The District believes that fire safety is a topic that should not be taken lightly.  According to the NFPA, fire departments across the United States responded to 362,500 home fires in 2009 alone.  These caused nearly 2,600 deaths, more than 12,600 injuries, and $7.6 billion in damages. 
The BCFPD Board of Trustees encourages residents to learn more about ways to protect their families from fire.  A wide range of educational materials and tip sheets are available online at www.firepreventionweek,org.
Closer to home, District residents will reduce their risk of home fire injuries by:
  • Developing Home Escape Plans – Develop a home fire escape plan and practice it with yourfamily twice per year.  Studies prove that fire can consume a home in less than two minutes, so rapid escape is essential for increasing a family’s odds of survival.
  • Maintaining Smoke & Carbon Monoxide Detectors – Two-thirds of home fire deaths happenin homes with no working smoke detectors. That’s why it is essential for residents to test smoke andcarbon monoxide detectors in their homes once per month, and replace batteries twice per year.  A good rule of thumb is to replace detector batteries when changing the clocks to daylight saving time in spring, and back to standard time each fall.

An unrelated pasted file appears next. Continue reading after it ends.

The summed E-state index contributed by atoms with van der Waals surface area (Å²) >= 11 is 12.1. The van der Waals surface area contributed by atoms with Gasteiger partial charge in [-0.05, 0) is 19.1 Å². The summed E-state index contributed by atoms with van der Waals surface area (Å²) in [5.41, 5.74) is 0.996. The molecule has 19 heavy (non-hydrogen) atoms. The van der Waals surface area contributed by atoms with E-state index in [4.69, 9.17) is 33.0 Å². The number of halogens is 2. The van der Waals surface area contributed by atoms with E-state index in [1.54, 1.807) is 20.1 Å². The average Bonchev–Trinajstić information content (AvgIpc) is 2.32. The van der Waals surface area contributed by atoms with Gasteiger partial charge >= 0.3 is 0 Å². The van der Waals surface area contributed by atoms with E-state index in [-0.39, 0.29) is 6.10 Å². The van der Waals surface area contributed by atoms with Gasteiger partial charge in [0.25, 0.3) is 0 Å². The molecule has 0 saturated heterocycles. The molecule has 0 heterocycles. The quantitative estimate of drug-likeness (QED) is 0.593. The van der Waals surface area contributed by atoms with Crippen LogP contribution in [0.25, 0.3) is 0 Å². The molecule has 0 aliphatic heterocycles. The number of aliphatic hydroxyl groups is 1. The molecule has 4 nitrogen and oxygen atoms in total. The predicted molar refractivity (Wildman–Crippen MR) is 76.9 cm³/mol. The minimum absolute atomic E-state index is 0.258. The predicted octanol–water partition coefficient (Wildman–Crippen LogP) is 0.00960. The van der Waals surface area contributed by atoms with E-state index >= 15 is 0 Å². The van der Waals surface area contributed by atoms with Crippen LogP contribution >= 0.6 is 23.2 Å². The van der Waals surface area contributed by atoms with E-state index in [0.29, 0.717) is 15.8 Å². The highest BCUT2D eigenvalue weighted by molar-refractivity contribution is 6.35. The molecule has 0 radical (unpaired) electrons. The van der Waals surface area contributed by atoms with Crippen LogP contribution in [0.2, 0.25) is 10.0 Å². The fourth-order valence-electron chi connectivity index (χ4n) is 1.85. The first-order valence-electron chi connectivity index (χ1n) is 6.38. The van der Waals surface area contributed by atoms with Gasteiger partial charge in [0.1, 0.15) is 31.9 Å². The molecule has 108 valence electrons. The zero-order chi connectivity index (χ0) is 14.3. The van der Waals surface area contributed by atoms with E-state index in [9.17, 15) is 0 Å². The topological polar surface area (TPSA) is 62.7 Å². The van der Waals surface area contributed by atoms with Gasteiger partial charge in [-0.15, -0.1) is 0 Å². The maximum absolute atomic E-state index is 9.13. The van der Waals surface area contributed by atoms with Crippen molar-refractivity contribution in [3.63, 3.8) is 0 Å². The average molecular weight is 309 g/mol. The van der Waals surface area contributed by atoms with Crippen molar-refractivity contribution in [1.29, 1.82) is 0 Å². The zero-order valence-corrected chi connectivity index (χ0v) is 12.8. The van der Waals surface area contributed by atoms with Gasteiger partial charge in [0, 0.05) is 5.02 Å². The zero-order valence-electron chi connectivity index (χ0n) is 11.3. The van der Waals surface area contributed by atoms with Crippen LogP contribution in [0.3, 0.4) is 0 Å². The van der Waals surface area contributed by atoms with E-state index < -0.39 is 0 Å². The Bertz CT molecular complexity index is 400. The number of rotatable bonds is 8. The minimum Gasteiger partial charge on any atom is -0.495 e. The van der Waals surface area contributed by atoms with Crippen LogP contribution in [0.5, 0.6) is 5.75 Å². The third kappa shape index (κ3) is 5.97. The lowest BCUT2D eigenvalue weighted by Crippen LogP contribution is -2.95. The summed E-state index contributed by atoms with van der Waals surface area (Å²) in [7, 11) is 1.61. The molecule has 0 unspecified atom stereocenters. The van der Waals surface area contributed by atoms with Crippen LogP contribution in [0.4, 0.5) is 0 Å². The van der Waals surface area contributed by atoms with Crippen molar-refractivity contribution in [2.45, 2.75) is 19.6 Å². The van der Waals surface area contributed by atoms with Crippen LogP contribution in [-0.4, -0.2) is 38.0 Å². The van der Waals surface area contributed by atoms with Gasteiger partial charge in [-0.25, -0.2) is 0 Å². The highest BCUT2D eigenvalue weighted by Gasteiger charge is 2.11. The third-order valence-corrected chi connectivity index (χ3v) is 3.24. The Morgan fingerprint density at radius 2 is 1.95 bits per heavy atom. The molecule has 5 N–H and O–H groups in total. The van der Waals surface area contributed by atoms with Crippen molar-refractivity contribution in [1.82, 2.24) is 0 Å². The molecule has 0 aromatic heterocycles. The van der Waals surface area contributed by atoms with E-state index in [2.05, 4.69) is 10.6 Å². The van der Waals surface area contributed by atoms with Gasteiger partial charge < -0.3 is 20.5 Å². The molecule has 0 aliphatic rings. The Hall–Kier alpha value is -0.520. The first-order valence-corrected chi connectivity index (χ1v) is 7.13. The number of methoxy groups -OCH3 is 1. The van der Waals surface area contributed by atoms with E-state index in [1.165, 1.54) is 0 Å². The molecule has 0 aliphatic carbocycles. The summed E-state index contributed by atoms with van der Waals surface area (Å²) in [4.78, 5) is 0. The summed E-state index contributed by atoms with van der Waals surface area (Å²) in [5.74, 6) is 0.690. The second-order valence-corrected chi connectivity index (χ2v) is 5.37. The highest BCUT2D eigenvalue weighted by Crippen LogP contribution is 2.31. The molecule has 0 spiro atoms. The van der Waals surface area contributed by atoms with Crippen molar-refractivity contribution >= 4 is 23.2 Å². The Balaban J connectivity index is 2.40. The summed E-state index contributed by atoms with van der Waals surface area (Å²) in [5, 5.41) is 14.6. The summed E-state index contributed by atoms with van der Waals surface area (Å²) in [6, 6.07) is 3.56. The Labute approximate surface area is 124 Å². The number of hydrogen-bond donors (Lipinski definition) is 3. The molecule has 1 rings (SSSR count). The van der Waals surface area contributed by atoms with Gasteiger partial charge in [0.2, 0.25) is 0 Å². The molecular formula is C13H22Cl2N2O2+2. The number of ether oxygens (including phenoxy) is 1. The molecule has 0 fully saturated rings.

• Cooking with Care – Unattended cooking equipment is the leading cause of home fires and associated injuries. Stay in the kitchen when frying, grilling or broiling food. Turn off the stove if you leave the kitchen – even for a short period of time.
  • Installing Automated Sprinkler Systems – According to NFPA statistics, automatic sprinkler systems reduce the risk of fire deaths by 80 percent.  Sprinklers also may decrease fire-related property damage by up to 70 percent.
The BCFPD is a recognized leader in its advocacy of fire sprinkler systems. Fire District trustees passed an ordinance requiring installation of automatic sprinkler systems in all new residential construction in 1997. The ordinance covers all areas of unincorporated Cook, Lake and McHenry Counties served by the BCFPD.
Two of the four communities that rely on the District for fire protection – Lake Barrington and Inverness – have also passed similar sprinkler ordinances.
For more information about BCFPD activities and events, call 847-304-3600 or visit
  • Have you checked your smoke and carbon monoxide detectors lately?

    • Yes
    • No
    Total votes: 4
  • This is not a scientific poll. View Results